<>The Pelvic Tilt is another great exercise for mobilising your lower back muscles. As shown below, lie on your back and place a small cushion under your head. Bend your knees and keep your feet hip-width apart and placed on the floor. Keep your upper body relaxed and your chin gently tucked-in. Gently flatten your lower back into the floor and contract your stomach muscles. Now tilt your pelvis towards your heels until you feel a gentle arch in your lower back, feeling your back muscles contracting and return to the starting position. Place one hand on your stomach and the other under your lower back to feel the correct muscles working. Repeat eight to twelve times, tilting your pelvis back and forth in a slow rocking motion. >
<>This material is presented for informational and educational purposes only. This information does not constitute medical advice and is not intended to be a substitute for professional medical advice. You should always seek the advice of a physician or other qualified health care provider before beginning any exercise program. If you experience any pain or difficulty with these exercises, stop and consult your health care provider. ADVANCED PAIN MANAGEMENT MAKES NO WARRANTIES, EXPRESS OR IMPLIED, THAT THE INFORMATION CONTAINED IN THESE MATERIALS WILL MEET YOUR NEEDS. >
<>This traditional treatment scores well in research for its pain-relieving properties—and you can add lower back pain relief to the list. In a review published in the journal Evidence-based Complementary and Alternative Medicine, researchers concluded that for chronic low back pain, acupuncture alone or in conjunction with other treatments could provide short-term improvements in pain and function compared to no treatment at all. >
<>Aquatic therapy: Aquatic therapy and exercise can also improve flexibility and decrease pain for some people with chronic low back problems. It is especially beneficial for those patients who cannot tolerate land-based physical therapy.This is because the unique properties of water often make it a safe environment for exercising a sore back, providing gentle resistance, comfort, and relaxation. Fear of pain associated with movement is a major limiting factor for rehabilitation and exercises therapy. The support and warmth of the water enables a person to gradually introduce daily exercise into their treatment. >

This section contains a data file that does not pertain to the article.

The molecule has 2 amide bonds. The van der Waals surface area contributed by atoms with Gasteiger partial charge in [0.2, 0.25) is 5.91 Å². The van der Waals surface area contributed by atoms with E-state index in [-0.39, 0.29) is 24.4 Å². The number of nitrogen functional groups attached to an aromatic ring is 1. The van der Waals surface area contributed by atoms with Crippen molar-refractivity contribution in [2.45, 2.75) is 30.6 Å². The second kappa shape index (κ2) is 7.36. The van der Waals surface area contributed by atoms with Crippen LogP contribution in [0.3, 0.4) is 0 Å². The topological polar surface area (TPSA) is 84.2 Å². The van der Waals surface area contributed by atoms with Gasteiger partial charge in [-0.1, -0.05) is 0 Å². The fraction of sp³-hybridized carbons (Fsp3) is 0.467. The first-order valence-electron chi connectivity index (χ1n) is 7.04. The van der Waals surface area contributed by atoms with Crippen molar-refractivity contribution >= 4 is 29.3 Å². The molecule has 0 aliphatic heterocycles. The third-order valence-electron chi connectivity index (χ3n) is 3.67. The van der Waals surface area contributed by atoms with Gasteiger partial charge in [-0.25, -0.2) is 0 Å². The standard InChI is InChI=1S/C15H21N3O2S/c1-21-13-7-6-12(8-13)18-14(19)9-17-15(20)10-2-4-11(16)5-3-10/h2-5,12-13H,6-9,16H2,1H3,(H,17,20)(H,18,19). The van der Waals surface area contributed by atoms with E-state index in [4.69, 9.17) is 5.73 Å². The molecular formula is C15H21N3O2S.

<>Physical Therapy. Physical therapists often recommend the McKenzie method or spine stabilization exercises for the treatment of low back pain. The McKenzie method is described at http://www.mckenziemdt.org/approach.cfm, and a video demonstration is available at http://www.youtube.com/watch?v=wBOp-ugJbTQ. The McKenzie method has been shown to be slightly more effective than other common low back pain treatments; however, the difference is not clinically significant,26,27 and evidence on its effect on disability is conflicting.26,27 There also do not appear to be good long-term benefits with the McKenzie method, other than decreased need for health care services.27 Spine stabilization exercises have been shown to decrease pain, disability, and risk of recurrence after a first episode of back pain.28 >
<>Doctors used to prescribe bed rest for back pain. But now we know that lying still is one of the worst things you can do. It can make back pain worse and lead to other complications. Don't rest for more than a day or two. It's important to get up and slowly start moving again. Exercise has been found to be one of the most effective ways to relieve back pain quickly. Try swimming, walking, or yoga. >
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Medical Disclaimer: The material on this site is provided for informational purposes only and is not medical advice. Always consult your physician before beginning any exercise program.
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